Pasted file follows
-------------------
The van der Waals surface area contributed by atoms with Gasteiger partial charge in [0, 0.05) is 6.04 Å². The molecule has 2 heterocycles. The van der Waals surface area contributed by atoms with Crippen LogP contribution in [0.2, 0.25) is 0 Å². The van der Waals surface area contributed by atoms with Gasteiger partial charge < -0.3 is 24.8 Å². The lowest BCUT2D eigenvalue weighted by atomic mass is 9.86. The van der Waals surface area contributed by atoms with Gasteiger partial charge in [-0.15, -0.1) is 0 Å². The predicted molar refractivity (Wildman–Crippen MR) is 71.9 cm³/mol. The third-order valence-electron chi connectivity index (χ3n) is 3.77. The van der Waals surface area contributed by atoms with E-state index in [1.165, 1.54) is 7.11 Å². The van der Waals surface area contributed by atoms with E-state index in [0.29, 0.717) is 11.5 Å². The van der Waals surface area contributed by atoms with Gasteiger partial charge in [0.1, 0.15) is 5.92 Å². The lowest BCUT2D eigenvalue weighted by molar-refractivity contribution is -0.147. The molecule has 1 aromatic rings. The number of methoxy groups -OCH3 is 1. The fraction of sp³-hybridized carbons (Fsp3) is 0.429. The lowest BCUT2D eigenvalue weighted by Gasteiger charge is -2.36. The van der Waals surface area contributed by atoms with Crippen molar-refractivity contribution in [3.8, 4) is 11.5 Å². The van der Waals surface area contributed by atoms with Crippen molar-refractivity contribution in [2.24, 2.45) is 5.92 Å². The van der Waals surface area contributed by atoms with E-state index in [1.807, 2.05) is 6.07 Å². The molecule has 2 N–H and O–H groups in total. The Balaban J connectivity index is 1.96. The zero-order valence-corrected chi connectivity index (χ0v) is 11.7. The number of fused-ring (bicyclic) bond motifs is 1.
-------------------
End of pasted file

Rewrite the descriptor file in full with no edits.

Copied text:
The van der Waals surface area contributed by atoms with Gasteiger partial charge in [0, 0.05) is 6.04 Å². The molecule has 2 heterocycles. The van der Waals surface area contributed by atoms with Crippen LogP contribution in [0.2, 0.25) is 0 Å². The van der Waals surface area contributed by atoms with Gasteiger partial charge < -0.3 is 24.8 Å². The lowest BCUT2D eigenvalue weighted by atomic mass is 9.86. The van der Waals surface area contributed by atoms with Gasteiger partial charge in [-0.15, -0.1) is 0 Å². The predicted molar refractivity (Wildman–Crippen MR) is 71.9 cm³/mol. The third-order valence-electron chi connectivity index (χ3n) is 3.77. The van der Waals surface area contributed by atoms with E-state index in [1.165, 1.54) is 7.11 Å². The van der Waals surface area contributed by atoms with E-state index in [0.29, 0.717) is 11.5 Å². The van der Waals surface area contributed by atoms with Gasteiger partial charge in [0.1, 0.15) is 5.92 Å². The lowest BCUT2D eigenvalue weighted by molar-refractivity contribution is -0.147. The molecule has 1 aromatic rings. The number of methoxy groups -OCH3 is 1. The fraction of sp³-hybridized carbons (Fsp3) is 0.429. The lowest BCUT2D eigenvalue weighted by Gasteiger charge is -2.36. The van der Waals surface area contributed by atoms with Crippen molar-refractivity contribution in [3.8, 4) is 11.5 Å². The van der Waals surface area contributed by atoms with Crippen molar-refractivity contribution in [2.24, 2.45) is 5.92 Å². The van der Waals surface area contributed by atoms with E-state index in [1.807, 2.05) is 6.07 Å². The molecule has 2 N–H and O–H groups in total. The Balaban J connectivity index is 1.96. The zero-order valence-corrected chi connectivity index (χ0v) is 11.7. The number of fused-ring (bicyclic) bond motifs is 1.